We already knew the Internet is a series of tubes.

Re:Mandatory (2)

K. S. Kyosuke (729550) | about 6 months ago | (#46659569)

Sort of like intestines, right? But it requires guts to say it in public.

Re:Mandatory (1)

rujasu (3450319) | about 6 months ago | (#46660029)

Yeah. If they had made a schematic of a truck, that would have been all wrong.

Re:Mandatory (0)

Anonymous Coward | about 6 months ago | (#46660711)

I kind of expected it to look like a station wagon full of backup tapes...
And don't you just hate having to tell the boss that the network has been then abstracted? How will he ever find lolcats? [cheezburger.com]

Surveillance + Imprisonment != Censorship? (4, Insightful)

NoKaOi (1415755) | about 7 months ago | (#46658777)

The US has the "surveillance" symbol and the "imprisonment" symbol. Shouldn't that equate to censorship? "We're gonna watch everything you do, and we're gonna imprison you if we don't like what you're doing by calling it 'terrorism' or a 'national security threat,' but no, we're not censoring you, you can say whatever you want!"

Re:Surveillance + Imprisonment != Censorship? (3, Insightful)

fuzzyfuzzyfungus (1223518) | about 7 months ago | (#46658807)

Goodness no! Remember, citizens of the free world, it works like this:

Godless commie chinese and those fanatic heathen arabs we buy oil from? "Censorship" and "Surveillance".

The Good Guys? "Content Filtering" and "Lawful Intercept Capabilities".

I'm glad we cleared up that misconception.

Re:Surveillance + Imprisonment != Censorship? (0)

Anonymous Coward | about 6 months ago | (#46658835)

Good point, they got it wrong for 'GBR' as well, here in the UK we have censorship (beyond blocking the evil stuff) though the imprisonment I think is reserved for anything that is a criminal offence in its own right.

Re:Surveillance + Imprisonment != Censorship? (0)

Anonymous Coward | about 6 months ago | (#46659029)

Good point, they got it wrong for 'GBR' as well, here in the UK we have censorship (beyond blocking the evil stuff) though the imprisonment I think is reserved for anything that is a criminal offence in its own right.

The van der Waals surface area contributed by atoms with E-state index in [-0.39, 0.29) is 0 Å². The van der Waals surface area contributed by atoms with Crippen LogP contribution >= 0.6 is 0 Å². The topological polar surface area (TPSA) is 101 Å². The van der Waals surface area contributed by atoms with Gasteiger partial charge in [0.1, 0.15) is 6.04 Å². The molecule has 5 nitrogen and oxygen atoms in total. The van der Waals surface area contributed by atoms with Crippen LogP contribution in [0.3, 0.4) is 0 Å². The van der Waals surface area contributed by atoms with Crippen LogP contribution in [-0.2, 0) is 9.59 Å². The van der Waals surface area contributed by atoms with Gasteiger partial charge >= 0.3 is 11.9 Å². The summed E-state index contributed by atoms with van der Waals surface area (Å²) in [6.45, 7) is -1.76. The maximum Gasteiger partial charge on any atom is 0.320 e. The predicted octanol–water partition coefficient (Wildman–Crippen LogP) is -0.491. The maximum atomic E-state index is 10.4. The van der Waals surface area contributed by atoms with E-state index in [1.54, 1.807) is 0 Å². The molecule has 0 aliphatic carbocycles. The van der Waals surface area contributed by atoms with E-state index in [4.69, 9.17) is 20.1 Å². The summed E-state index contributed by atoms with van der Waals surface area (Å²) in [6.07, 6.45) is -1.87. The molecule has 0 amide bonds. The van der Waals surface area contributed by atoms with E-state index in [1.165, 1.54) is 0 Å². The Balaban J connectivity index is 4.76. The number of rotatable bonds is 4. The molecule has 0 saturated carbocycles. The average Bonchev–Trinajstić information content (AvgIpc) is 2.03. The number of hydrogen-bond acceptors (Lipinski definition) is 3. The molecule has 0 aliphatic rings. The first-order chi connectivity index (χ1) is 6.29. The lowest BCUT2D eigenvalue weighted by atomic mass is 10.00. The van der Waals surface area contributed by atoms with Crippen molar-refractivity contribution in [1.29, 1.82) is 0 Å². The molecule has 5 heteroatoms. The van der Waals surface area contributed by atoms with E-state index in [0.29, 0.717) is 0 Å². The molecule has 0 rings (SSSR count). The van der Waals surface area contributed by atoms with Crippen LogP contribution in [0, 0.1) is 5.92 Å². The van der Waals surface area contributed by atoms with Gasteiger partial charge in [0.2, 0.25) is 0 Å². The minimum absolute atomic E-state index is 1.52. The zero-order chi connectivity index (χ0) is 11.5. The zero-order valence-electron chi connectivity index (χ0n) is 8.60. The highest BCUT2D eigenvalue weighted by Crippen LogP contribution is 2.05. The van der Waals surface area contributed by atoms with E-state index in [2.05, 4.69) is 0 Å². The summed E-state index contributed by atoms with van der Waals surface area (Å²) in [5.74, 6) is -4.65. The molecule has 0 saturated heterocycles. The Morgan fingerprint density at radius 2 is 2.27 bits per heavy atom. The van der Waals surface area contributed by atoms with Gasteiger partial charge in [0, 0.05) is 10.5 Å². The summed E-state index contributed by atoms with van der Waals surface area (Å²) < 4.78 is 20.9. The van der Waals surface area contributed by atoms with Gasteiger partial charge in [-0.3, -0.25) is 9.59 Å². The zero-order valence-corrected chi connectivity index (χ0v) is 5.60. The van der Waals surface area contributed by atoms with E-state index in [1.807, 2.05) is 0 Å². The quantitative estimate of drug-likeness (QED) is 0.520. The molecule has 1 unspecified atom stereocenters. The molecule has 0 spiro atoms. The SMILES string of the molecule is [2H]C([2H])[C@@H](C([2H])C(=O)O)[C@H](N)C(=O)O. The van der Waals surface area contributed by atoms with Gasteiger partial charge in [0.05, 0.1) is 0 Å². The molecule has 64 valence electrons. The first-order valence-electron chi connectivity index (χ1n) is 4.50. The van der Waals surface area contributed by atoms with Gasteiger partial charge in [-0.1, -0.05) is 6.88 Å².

So then it's not wrong is it.

Re:Surveillance + Imprisonment != Censorship? (0)

Anonymous Coward | about 6 months ago | (#46659583)

Really (and it's not so much the map's fault as RWB), it's kind of bullshit that we get single boolean flags for those three issues, and that their use is so politically-motivated. A lot of the unmarked countries, in practice, exhibit these issues in very real ways, and there are *substantial* qualitative differences in the pragmatic effects in the flagged countries. It's fashionable for Americans to hate on themselves and flag themselves for these offenses, but we're in a completely different (and better) state on these issues than our peer flagees for the most part.

Re:Surveillance + Imprisonment != Censorship? (2)

necro81 (917438) | about 6 months ago | (#46659637)

Try living in mainland China for a few years, or one of several countries in the Middle East, or The Sovi...er, I mean Russia, and then come back to the USA and talk about the relative levels of censorship.

Re:Surveillance + Imprisonment != Censorship? (-1)

Anonymous Coward | about 6 months ago | (#46660413)

If you think you are more free in the United States than you are in China, you are delusional.

I think I'll go by my own personal experience rather than some stupid slashbot who couldn't find China on a map if you spotted him Mongolia and Vietnam, thank you very much.

Re:Surveillance + Imprisonment != Censorship? (0)

Anonymous Coward | about 6 months ago | (#46662003)

Bullshit. The Republicans are more oppressive than any of those amateurs you listed. They are better funded and more fanatical. I don't think /. talks enough about all of the people in the US put in prison by the Republicans for using the Internet. The GOPpers hate us for using the Internet and want to punish us for that.

Re:Surveillance + Imprisonment != Censorship? (3, Funny)

Mozai (3547) | about 6 months ago | (#46660363)

I'm reminded of an old joke from Poland:
"Oh, we have freedom of speech just like in America! Freedom after speech, not as much."

Times have changed.

It's not a truck... (1)

91degrees (207121) | about 6 months ago | (#46658869)

It's a series of tubes!

Uhg (0)

Anonymous Coward | about 6 months ago | (#46660383)

Can we stop mocking the tubes analogy?